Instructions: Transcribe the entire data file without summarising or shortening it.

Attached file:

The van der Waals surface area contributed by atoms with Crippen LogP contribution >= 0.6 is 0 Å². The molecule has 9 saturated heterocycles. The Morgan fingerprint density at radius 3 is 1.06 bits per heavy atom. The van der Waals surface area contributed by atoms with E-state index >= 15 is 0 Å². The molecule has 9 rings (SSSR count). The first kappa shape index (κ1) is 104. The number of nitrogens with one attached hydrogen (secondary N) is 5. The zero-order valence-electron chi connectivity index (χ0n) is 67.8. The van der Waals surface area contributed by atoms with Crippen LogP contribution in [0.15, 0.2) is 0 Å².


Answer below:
The van der Waals surface area contributed by atoms with Crippen LogP contribution >= 0.6 is 0 Å². The molecule has 9 saturated heterocycles. The Morgan fingerprint density at radius 3 is 1.06 bits per heavy atom. The van der Waals surface area contributed by atoms with E-state index >= 15 is 0 Å². The molecule has 9 rings (SSSR count). The first kappa shape index (κ1) is 104. The number of nitrogens with one attached hydrogen (secondary N) is 5. The zero-order valence-electron chi connectivity index (χ0n) is 67.8. The van der Waals surface area contributed by atoms with Crippen LogP contribution in [0.15, 0.2) is 0 Å².